Why I study obscure and strange little animals
I sometimes find myself defending why I study obscure and strange little animals. Questions such as “what good are they” are asked of me. I sometimes get weird looks when I describe what it is like discovering new distribution records of a tiny jumping spider, or the thrilling anticipation of turning over a rock to see what hides underneath. I have to remind myself that not everyone is fascinated by the natural world. I also think it is worthwhile reminding myself why I study small animals. Here is a list:
I study these animals because they are there even if we can’t always see them.
I study these animals because they are unknown, and stir up a sense of curiosity, wonder and awe; their biology is as amazing as any other species.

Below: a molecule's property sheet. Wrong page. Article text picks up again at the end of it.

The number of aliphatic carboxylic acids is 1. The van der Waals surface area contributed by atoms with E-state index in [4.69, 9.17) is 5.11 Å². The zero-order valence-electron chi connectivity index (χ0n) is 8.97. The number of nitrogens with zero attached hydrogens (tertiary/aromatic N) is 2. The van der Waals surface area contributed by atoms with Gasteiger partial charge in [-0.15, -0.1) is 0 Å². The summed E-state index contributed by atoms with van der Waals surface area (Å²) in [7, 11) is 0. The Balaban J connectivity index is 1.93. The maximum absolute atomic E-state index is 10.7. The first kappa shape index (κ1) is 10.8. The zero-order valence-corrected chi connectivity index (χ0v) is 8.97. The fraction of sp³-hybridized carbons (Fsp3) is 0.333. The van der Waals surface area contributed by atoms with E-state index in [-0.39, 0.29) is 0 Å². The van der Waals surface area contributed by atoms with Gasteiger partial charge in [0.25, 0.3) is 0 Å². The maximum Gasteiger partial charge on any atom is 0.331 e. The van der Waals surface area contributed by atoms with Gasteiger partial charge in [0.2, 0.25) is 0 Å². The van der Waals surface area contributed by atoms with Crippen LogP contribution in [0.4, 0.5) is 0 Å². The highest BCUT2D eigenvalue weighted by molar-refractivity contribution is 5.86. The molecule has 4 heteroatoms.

I study these animals because they play important roles in their ecosystems; roles that we have yet to fully understand.
I study these animals because they are one piece of a giant biodiversity puzzle – they are as interesting and fascinating as primates, blue whales, oak trees, honey bees, or coral reefs.
I study small animals because they are giants in their own world; size is relative.
I study these animals because they are beautiful; they are a landscape painting; they are a a Bach Cello Suite; they are millimetres of perfection.
I study these animals because they have a history; a history as great as their larger cousins; they are evolution exemplified.
I study these animals because nobody else does.
What are your reasons for studying small, strange animals?
...thanks to Crystal Ernst for the stunning photographs of Wyochernes asiaticus - these photos were taken on a field trip to the Yukon
Note: I'm currently at a research workshop in Kenya, and thus can't do a regular post this week, so this is an old post from my arthropodecology.com blog (I gave myself permission to repost it here)